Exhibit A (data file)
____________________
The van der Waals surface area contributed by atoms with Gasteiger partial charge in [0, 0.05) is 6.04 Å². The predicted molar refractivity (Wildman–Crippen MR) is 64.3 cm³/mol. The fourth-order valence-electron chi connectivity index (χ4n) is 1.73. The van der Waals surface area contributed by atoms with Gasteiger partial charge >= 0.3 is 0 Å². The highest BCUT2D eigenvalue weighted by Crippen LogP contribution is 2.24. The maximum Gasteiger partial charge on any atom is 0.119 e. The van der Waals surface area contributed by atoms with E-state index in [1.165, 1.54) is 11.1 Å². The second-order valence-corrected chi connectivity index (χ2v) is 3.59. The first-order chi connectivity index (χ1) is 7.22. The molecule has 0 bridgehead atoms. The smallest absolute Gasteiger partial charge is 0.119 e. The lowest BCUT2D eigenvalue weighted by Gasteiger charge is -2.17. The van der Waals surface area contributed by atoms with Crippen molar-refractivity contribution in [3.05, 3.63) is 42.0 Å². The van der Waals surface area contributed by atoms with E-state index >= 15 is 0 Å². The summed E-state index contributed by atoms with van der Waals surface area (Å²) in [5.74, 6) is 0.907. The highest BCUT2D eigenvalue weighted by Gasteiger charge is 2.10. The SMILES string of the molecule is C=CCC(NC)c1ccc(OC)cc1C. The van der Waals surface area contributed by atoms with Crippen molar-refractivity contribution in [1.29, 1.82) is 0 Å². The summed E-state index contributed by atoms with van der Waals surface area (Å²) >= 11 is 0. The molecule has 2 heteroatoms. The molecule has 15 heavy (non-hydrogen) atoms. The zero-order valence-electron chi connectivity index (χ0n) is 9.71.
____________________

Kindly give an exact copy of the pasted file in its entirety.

The van der Waals surface area contributed by atoms with Gasteiger partial charge in [0, 0.05) is 6.04 Å². The predicted molar refractivity (Wildman–Crippen MR) is 64.3 cm³/mol. The fourth-order valence-electron chi connectivity index (χ4n) is 1.73. The van der Waals surface area contributed by atoms with Gasteiger partial charge >= 0.3 is 0 Å². The highest BCUT2D eigenvalue weighted by Crippen LogP contribution is 2.24. The maximum Gasteiger partial charge on any atom is 0.119 e. The van der Waals surface area contributed by atoms with E-state index in [1.165, 1.54) is 11.1 Å². The second-order valence-corrected chi connectivity index (χ2v) is 3.59. The first-order chi connectivity index (χ1) is 7.22. The molecule has 0 bridgehead atoms. The smallest absolute Gasteiger partial charge is 0.119 e. The lowest BCUT2D eigenvalue weighted by Gasteiger charge is -2.17. The van der Waals surface area contributed by atoms with Crippen molar-refractivity contribution in [3.05, 3.63) is 42.0 Å². The van der Waals surface area contributed by atoms with E-state index >= 15 is 0 Å². The summed E-state index contributed by atoms with van der Waals surface area (Å²) in [5.74, 6) is 0.907. The highest BCUT2D eigenvalue weighted by Gasteiger charge is 2.10. The SMILES string of the molecule is C=CCC(NC)c1ccc(OC)cc1C. The van der Waals surface area contributed by atoms with Crippen molar-refractivity contribution in [1.29, 1.82) is 0 Å². The summed E-state index contributed by atoms with van der Waals surface area (Å²) >= 11 is 0. The molecule has 2 heteroatoms. The molecule has 15 heavy (non-hydrogen) atoms. The zero-order valence-electron chi connectivity index (χ0n) is 9.71.